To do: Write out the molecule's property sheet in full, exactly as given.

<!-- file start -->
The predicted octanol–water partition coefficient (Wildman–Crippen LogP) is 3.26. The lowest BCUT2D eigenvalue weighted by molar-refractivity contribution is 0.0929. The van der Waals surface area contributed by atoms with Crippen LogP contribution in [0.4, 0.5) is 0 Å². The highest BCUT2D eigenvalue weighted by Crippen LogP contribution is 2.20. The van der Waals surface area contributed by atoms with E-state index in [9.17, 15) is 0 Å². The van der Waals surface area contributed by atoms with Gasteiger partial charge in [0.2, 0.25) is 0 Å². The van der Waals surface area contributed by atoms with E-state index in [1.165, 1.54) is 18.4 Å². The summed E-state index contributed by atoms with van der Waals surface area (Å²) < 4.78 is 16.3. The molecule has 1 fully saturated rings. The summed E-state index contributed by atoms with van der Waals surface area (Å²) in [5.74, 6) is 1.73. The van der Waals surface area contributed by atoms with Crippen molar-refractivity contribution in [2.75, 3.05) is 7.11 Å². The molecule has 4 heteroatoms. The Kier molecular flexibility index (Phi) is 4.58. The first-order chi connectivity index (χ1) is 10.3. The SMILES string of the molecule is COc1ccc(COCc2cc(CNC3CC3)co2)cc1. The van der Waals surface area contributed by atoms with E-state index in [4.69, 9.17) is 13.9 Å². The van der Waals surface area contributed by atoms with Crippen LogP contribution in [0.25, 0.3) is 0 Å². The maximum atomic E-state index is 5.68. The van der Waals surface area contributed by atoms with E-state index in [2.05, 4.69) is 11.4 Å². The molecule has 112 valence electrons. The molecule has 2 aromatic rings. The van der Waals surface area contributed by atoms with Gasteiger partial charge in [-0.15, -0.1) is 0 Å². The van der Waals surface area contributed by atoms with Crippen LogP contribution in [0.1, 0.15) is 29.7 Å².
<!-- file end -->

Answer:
The predicted octanol–water partition coefficient (Wildman–Crippen LogP) is 3.26. The lowest BCUT2D eigenvalue weighted by molar-refractivity contribution is 0.0929. The van der Waals surface area contributed by atoms with Crippen LogP contribution in [0.4, 0.5) is 0 Å². The highest BCUT2D eigenvalue weighted by Crippen LogP contribution is 2.20. The van der Waals surface area contributed by atoms with E-state index in [9.17, 15) is 0 Å². The van der Waals surface area contributed by atoms with Gasteiger partial charge in [0.2, 0.25) is 0 Å². The van der Waals surface area contributed by atoms with E-state index in [1.165, 1.54) is 18.4 Å². The summed E-state index contributed by atoms with van der Waals surface area (Å²) < 4.78 is 16.3. The molecule has 1 fully saturated rings. The summed E-state index contributed by atoms with van der Waals surface area (Å²) in [5.74, 6) is 1.73. The van der Waals surface area contributed by atoms with Crippen molar-refractivity contribution in [2.75, 3.05) is 7.11 Å². The molecule has 4 heteroatoms. The Kier molecular flexibility index (Phi) is 4.58. The first-order chi connectivity index (χ1) is 10.3. The SMILES string of the molecule is COc1ccc(COCc2cc(CNC3CC3)co2)cc1. The van der Waals surface area contributed by atoms with E-state index in [4.69, 9.17) is 13.9 Å². The van der Waals surface area contributed by atoms with Crippen LogP contribution in [0.25, 0.3) is 0 Å². The maximum atomic E-state index is 5.68. The van der Waals surface area contributed by atoms with E-state index in [2.05, 4.69) is 11.4 Å². The molecule has 112 valence electrons. The molecule has 2 aromatic rings. The van der Waals surface area contributed by atoms with Gasteiger partial charge in [-0.15, -0.1) is 0 Å². The van der Waals surface area contributed by atoms with Crippen LogP contribution in [0.1, 0.15) is 29.7 Å².